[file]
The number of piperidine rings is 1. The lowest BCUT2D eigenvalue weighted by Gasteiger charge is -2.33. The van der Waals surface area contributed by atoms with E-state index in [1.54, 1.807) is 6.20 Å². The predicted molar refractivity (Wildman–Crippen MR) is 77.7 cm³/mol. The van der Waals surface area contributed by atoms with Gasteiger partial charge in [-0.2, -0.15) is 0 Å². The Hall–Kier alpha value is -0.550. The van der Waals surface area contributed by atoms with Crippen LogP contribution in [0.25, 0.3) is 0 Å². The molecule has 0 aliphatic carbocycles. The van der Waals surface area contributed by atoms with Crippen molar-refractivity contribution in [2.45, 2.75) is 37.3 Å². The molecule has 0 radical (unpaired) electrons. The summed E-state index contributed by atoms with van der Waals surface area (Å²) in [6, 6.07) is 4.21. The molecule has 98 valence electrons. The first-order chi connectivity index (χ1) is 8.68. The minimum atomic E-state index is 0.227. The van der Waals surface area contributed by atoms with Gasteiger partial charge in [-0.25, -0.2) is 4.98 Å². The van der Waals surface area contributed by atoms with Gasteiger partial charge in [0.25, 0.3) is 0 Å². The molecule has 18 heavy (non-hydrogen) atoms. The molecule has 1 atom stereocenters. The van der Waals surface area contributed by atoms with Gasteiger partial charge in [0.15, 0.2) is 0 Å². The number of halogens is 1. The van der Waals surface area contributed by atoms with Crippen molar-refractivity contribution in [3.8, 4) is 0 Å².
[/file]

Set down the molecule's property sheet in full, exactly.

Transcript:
The number of piperidine rings is 1. The lowest BCUT2D eigenvalue weighted by Gasteiger charge is -2.33. The van der Waals surface area contributed by atoms with E-state index in [1.54, 1.807) is 6.20 Å². The predicted molar refractivity (Wildman–Crippen MR) is 77.7 cm³/mol. The van der Waals surface area contributed by atoms with Gasteiger partial charge in [-0.2, -0.15) is 0 Å². The Hall–Kier alpha value is -0.550. The van der Waals surface area contributed by atoms with Crippen LogP contribution in [0.25, 0.3) is 0 Å². The molecule has 0 aliphatic carbocycles. The van der Waals surface area contributed by atoms with Crippen molar-refractivity contribution in [2.45, 2.75) is 37.3 Å². The molecule has 0 radical (unpaired) electrons. The summed E-state index contributed by atoms with van der Waals surface area (Å²) in [6, 6.07) is 4.21. The molecule has 98 valence electrons. The first-order chi connectivity index (χ1) is 8.68. The minimum atomic E-state index is 0.227. The van der Waals surface area contributed by atoms with Gasteiger partial charge in [-0.25, -0.2) is 4.98 Å². The van der Waals surface area contributed by atoms with Gasteiger partial charge in [0.25, 0.3) is 0 Å². The molecule has 18 heavy (non-hydrogen) atoms. The molecule has 1 atom stereocenters. The van der Waals surface area contributed by atoms with Gasteiger partial charge in [0.15, 0.2) is 0 Å². The number of halogens is 1. The van der Waals surface area contributed by atoms with Crippen molar-refractivity contribution in [3.8, 4) is 0 Å².